In January, Wang Guangya, Chinese ambassador to the United Nations, vetoed a UN resolution calling for more freedom, democracy and human rights in Burma. He did so partly on the grounds that it was arbitrary to single out Burma when “similar problems exist in many other countries as well”.
Technically Mr Wang was right, but Burma – which is fast becoming a Chinese client-state – has taken tyranny and brutality to new depths, exceeded in east Asia only by North Korea, another Chinese ally. Now that Burma is in the grip of what looks like pre-revolutionary unrest, Chinese leaders should end their reflexive, unconditional support for the military junta and devise a new and tougher way of dealing with Burma’s generals.
Angry Burmese first took to the streets last month when the cash-strapped junta raised the prices of rationed fuels by up to 500 per cent, thereby suddenly increasing the cost of transport and other services. The regime responded, pursuing dissidents and arresting more than 150 people. But Buddhist monks, who play a central role in Burmese life, have now taken up the baton of protest, staging anti-government marches in Rangoon and elsewhere. Some have conspicuously held their begging-bowls upside down – rejecting alms from soldiers and officials and thereby announcing a symbolic excommunication of the junta.
In a normal country, it is right that price movements should reflect changing world prices of commodities such as oil. Burma, however, is no normal country. The underlying cause of the protests is that Burma’s unpopular generals have mismanaged the country for decades and have no legitimacy.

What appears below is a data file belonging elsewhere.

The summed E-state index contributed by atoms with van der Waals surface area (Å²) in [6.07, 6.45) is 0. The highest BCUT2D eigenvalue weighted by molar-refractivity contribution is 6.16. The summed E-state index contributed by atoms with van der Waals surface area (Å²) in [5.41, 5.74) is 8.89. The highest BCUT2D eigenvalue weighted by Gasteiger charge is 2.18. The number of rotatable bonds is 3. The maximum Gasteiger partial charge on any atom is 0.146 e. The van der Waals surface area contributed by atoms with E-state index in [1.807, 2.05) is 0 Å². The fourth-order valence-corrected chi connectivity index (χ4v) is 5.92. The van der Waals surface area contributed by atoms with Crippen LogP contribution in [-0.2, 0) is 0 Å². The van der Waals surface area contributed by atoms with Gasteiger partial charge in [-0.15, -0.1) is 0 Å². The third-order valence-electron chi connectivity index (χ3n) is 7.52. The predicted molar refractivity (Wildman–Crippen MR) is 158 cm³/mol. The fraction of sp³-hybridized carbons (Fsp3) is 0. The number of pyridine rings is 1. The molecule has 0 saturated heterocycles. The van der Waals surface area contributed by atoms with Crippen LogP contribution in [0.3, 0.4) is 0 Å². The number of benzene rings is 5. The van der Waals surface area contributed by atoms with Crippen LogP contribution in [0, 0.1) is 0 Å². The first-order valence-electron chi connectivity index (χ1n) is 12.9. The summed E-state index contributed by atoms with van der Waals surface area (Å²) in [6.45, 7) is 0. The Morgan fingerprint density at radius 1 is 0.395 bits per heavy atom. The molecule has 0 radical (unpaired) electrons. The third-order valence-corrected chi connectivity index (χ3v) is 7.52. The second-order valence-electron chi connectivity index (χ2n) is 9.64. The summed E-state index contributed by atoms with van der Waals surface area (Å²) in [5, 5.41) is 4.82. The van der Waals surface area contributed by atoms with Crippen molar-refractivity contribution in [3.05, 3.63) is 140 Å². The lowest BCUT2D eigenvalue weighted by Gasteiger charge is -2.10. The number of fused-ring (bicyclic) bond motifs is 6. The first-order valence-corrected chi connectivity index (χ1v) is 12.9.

China is no democracy either, but the Communist party can at least be credited with overseeing economic growth for three decades. It is also highly sensitive to domestic public opinion and the risks of popular anger about rising inflation. Hence its decision this week to freeze all government-controlled prices in China, from electricity and water to the cost of parking.
Abroad, however, Chinese leaders can be remarkably thick-skinned. When it comes to Uzbekistan, Sudan, Zimbabwe and Burma, the lure of natural resources has persuaded China to side too easily with dictators and murderers.
There are faint but encouraging signs of a new attitude in Beijing towards the misdeeds of its allies. A week ago, Tang Jiaxuan, a senior Chinese diplomat, tentatively suggested to a visiting Burmese minister that Burma should promote national reconciliation and “push forward a democracy process that is appropriate for the country”.
But China is still determined to block international efforts to bring the Burmese junta to book for its crimes. If it continues to do so, and fails to press for change, Beijing will deserve to be labelled in Africa and Asia as “the tyrant’s friend”.